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How to Grieve the Loss of a Pet Well February 26, 2024

Grieving the loss of a pet can be as difficult as dealing with a death of a friend or relative. That’s understandable considering, for many, our pets are part of our family.

Our pets are often our confidants, exercise partners, and snuggle buddies. They are loyal, they trust us, and they demonstrate unconditional love.

So are there ways to grieve and adjust to their death that can help us through the process? Here are some ways to help you grieve the loss of a pet.

Pet Grief Is Real and Natural

It may seem easier to minimize the death of a pet because they are an animal. You may even get this reaction from other family members or friends. They may even be compelled to share their experience of a pet’s death with you. It is alright if this doesn’t seem to help. This is your grief and your timeline. Be kind to yourself and accept it at your own pace.

Avoid Looking for People to Blame

The loss of a pet can seem irrational. Looking for answers or people to blame may seem like it will help make sense of the death. Blaming a vet or even ourselves is rarely helpful. You can feel sad and grieve without placing blame.

Don’t Focus on Circumstances Surrounding Death

Pets may pass from illness, accident, or age. Focusing on the circumstances of their death, including euthanasia, may not be helpful. Instead, focus on good times and memories. Remember the good times and how you provided mutual support for each other.

Be Prepared for Waves of Emotion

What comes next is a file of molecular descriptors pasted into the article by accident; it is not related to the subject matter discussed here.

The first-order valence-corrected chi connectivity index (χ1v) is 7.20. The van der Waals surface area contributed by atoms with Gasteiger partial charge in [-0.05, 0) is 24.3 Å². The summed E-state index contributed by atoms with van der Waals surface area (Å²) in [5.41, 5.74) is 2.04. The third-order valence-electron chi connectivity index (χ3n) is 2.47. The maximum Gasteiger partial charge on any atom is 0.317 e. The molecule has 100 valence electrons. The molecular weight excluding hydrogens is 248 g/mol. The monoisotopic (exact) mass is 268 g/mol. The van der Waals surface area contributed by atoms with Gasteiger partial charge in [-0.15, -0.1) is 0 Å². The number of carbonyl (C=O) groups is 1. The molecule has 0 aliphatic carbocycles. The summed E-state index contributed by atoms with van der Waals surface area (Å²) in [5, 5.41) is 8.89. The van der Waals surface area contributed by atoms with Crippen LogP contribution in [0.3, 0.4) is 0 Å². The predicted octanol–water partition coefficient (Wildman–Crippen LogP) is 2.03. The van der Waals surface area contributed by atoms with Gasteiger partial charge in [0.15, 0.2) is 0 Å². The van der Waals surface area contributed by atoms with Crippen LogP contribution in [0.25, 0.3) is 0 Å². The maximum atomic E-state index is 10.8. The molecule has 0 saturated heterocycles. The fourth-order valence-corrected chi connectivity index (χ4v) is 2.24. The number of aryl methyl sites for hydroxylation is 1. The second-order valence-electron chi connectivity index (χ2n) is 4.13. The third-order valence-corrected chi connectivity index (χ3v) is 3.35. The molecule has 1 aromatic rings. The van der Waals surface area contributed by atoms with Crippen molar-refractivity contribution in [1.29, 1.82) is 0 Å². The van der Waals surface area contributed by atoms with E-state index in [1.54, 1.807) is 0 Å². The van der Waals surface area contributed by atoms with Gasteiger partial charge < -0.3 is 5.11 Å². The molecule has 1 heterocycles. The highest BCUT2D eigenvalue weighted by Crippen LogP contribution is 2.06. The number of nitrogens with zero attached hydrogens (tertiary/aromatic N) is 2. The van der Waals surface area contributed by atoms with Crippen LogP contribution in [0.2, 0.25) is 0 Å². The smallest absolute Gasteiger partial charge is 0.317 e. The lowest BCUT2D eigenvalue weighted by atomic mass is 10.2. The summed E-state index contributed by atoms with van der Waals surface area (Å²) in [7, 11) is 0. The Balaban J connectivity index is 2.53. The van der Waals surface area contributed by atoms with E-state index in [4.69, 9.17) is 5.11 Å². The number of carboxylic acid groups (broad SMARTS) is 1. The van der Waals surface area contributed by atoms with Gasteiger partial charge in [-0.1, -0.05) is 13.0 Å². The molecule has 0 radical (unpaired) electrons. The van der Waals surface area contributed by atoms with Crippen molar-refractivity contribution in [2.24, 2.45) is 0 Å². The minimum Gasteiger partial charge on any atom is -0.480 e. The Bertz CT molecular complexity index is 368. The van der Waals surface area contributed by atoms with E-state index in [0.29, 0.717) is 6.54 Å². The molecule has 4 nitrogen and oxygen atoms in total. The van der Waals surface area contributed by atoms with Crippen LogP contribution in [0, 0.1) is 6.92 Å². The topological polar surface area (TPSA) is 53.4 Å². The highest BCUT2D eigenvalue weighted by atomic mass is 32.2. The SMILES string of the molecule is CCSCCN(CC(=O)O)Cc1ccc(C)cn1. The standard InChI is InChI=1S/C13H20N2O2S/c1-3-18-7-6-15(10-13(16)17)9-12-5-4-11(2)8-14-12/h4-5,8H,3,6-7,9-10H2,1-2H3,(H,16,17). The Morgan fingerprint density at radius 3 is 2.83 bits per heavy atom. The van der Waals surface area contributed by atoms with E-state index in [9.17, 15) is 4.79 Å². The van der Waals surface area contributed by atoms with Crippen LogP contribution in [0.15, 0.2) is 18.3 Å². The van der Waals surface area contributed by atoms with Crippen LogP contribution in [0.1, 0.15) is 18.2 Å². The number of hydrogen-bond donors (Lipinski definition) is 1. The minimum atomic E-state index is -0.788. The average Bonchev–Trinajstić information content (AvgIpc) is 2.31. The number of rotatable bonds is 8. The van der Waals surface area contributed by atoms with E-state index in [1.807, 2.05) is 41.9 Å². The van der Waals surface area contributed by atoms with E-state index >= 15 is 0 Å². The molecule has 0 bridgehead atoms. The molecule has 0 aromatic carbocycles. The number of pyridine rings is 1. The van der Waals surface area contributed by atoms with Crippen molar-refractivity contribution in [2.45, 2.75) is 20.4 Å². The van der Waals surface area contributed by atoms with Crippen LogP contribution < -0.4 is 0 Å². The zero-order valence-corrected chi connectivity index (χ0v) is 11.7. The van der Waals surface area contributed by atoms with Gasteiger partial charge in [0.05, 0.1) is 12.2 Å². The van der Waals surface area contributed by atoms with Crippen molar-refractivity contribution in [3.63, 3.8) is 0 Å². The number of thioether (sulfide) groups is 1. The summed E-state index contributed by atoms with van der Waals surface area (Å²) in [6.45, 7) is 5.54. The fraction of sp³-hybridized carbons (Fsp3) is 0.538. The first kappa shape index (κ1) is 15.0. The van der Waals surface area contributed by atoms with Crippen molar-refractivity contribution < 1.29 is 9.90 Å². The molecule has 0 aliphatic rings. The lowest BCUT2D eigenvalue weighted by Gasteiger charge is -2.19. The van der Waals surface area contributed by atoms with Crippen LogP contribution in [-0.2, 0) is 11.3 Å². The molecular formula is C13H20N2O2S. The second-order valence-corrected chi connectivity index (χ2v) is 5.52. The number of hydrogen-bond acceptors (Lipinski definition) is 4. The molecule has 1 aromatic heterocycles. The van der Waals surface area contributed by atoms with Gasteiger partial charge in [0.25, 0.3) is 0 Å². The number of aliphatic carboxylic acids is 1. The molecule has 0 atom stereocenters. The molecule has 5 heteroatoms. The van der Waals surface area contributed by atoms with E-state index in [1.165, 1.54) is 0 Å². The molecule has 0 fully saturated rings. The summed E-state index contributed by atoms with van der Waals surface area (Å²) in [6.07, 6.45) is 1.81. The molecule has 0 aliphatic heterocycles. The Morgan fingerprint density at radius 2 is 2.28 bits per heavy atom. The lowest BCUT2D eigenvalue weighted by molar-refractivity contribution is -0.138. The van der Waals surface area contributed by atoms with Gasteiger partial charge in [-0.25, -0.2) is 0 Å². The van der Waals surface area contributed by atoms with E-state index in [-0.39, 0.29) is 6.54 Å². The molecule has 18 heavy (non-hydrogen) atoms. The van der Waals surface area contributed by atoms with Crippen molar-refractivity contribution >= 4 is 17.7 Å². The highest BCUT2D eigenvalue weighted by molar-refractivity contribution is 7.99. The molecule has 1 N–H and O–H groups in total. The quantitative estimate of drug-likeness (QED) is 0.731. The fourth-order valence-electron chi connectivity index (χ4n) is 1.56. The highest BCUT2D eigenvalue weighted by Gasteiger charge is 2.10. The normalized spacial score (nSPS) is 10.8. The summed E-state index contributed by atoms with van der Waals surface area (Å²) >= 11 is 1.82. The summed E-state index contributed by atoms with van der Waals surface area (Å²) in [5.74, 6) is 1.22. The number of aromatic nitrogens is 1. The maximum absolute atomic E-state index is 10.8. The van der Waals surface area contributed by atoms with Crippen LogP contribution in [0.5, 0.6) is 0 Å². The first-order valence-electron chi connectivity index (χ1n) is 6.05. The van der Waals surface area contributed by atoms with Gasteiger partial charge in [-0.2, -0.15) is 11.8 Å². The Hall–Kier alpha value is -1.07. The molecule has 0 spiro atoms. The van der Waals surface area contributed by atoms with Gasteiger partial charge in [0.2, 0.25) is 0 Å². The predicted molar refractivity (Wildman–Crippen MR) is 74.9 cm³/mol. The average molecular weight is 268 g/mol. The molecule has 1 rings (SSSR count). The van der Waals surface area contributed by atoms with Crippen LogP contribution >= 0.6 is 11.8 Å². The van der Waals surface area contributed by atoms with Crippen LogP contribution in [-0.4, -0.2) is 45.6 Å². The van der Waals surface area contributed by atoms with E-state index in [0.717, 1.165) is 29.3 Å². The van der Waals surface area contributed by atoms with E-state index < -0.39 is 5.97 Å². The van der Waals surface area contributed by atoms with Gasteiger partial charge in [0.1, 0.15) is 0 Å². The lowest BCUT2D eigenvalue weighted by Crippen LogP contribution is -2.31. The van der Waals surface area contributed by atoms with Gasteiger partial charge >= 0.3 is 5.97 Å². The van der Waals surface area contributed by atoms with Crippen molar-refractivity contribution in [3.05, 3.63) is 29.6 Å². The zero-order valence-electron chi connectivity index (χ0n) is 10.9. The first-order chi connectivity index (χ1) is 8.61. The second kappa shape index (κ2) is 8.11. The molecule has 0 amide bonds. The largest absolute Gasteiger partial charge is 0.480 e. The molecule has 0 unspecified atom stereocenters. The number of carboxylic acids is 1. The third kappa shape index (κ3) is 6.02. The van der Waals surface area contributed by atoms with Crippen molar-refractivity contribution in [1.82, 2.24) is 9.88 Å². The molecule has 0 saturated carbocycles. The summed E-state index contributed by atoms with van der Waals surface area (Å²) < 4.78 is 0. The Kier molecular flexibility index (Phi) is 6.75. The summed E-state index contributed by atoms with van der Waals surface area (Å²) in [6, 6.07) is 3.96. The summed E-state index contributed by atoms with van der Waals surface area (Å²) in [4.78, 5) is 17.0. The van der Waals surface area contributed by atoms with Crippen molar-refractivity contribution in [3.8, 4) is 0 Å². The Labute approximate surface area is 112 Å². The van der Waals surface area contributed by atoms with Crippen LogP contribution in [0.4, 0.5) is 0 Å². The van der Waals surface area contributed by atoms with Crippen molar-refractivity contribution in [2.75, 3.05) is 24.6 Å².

Those grieving the loss of a pet may experience waves of emotion that may be triggered by a variety of circumstances. Even seeing others enjoying their own pets can trigger emotions. This, too, can be natural.

Be Open to Discussing Your Feelings

Discussing your feelings with a close friend or relative can be very therapeutic, especially if they knew your pet. Don’t minimize the death by verbalizing your grief as silly, or it was just a pet. Your grief is valid, and a good friend or relative can help validate your feelings.

When Children Are Involved

When your sadness and grief are shared by children, it adds another layer of complexity. While openness and sharing are frequently encouraged, they should be age-appropriate. Involving young ones in the final plans for the pet can help provide closure for all of you.

Getting a New Pet

Should you get a new pet following the death of a previous one? If so, how quickly? This is where your own emotions and intuition should guide you. Many people discover the answer at their own pace. It can help to consider a rescue animal or older pet. Keep in mind, that while comparisons will be hard to avoid, your new pet should not be viewed as a replacement. They will have their own likes and personalities. Embrace this new relationship.

The Importance of Saying Goodbye

Saying goodbye to a pet through cremation, burial, memorial, or a garden statue or marker can be healing and help provide closure. It can help move you forward in accepting death and appreciating the time you had together.

If you have suffered the loss of a pet and live in the Greater Cincinnati and Northern Kentucky areas and would like to know more about your options for your pet remains, please feel free to reach out to us. We can even help you with individualized pet cremation services and pet urns. We are proud to operate the Cincinnati area’s only privately owned cremation facility.

Contact us with any questions. We would be honored to serve you.

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